The company said on Wednesday that 737 production was mainly being held back by engine deliveries and that it was working closely with suppliers, including CFM International, a joint venture between Safran Aircraft Engines and General Electric, to address the problem.
“We are clearly on the same page, ourselves and our suppliers,” Mr. Calhoun said.
For Boeing, at least, the supply chain isn’t the only threat to its delivery pipeline. The company is also racing to meet an end-of-year deadline to get the Max 7 and Max 10 approved by federal regulators. If it fails to do so — or fails to get an extension passed by Congress — it will have to substantially overhaul the plane’s pilot-alerting system to meet more stringent standards. Boeing and others have argued that the overhaul would be costly and counterproductive, leaving the two Max variants with a different system from other 737s. Others, including the union that represents the pilots at American Airlines, say it is long past time for the overhaul.
Alaska said that it did not plan its first Max 10 delivery until the summer of 2024 and that it would take Max 9s if the Max 10 was unavailable. Delta’s chief executive, Ed Bastian, said this month that the airline had a “plan B” if the Max 10 was not certified in time for Delta’s expected deliveries.
While travelers are returning to the skies in large numbers, the recovery has been rocky for airlines. Last winter, fast-spreading Omicron cases decimated crews while bad weather disrupted flights, causing thousands of cancellations. Problems arose again in the spring and early summer, exacerbated by limited pilot availability. That led airlines to scale back their ambitions so they would be better prepared for disruptions.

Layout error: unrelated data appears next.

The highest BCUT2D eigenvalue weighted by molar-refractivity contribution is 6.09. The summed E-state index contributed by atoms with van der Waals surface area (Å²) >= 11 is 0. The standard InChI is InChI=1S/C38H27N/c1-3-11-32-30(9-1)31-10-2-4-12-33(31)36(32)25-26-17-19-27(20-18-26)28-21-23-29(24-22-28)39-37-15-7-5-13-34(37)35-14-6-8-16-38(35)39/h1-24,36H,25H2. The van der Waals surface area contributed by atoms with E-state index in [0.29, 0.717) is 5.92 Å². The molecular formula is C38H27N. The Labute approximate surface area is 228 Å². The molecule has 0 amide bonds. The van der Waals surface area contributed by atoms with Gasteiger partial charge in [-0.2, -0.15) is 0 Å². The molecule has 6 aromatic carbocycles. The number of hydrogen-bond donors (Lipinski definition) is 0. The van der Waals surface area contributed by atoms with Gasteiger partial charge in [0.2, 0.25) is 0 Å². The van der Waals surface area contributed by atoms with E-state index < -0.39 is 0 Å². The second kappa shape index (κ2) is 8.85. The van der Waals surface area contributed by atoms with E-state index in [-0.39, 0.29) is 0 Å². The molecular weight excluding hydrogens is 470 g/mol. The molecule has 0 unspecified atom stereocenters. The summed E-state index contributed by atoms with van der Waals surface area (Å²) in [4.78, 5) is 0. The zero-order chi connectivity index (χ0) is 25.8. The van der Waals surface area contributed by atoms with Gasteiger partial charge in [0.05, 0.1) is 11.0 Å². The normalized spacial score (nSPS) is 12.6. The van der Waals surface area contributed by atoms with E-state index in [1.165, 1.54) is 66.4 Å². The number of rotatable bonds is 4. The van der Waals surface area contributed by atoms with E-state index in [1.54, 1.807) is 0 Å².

For Alaska, the decision paid off. Transportation Department data show that it had the best on-time performance of any major U.S. carrier in June and July. During those busy summer months, about 80 percent of Alaska flights were on time. Fewer than 1 percent were canceled, while the rest were delayed for various reasons, many of them out of the airline’s control.
The airline said this month that it had brought in record quarterly revenue in the three months that ended in September, with strong expectations for the rest of the year. Alaska said it expected revenue to be up 12 to 15 percent in the fourth quarter, even though it would offer 7 to 10 percent fewer seats. Airlines across the industry have been collecting record revenues — but not record profits — as they raised fares in response to higher costs.
Despite broad economic concerns, demand for travel remains high going into the end of the year because holiday trips will bring the industry a needed boost, countries are still reopening, flexible workplace rules have allowed people to travel more, and because airlines can’t get pilots or planes fast enough.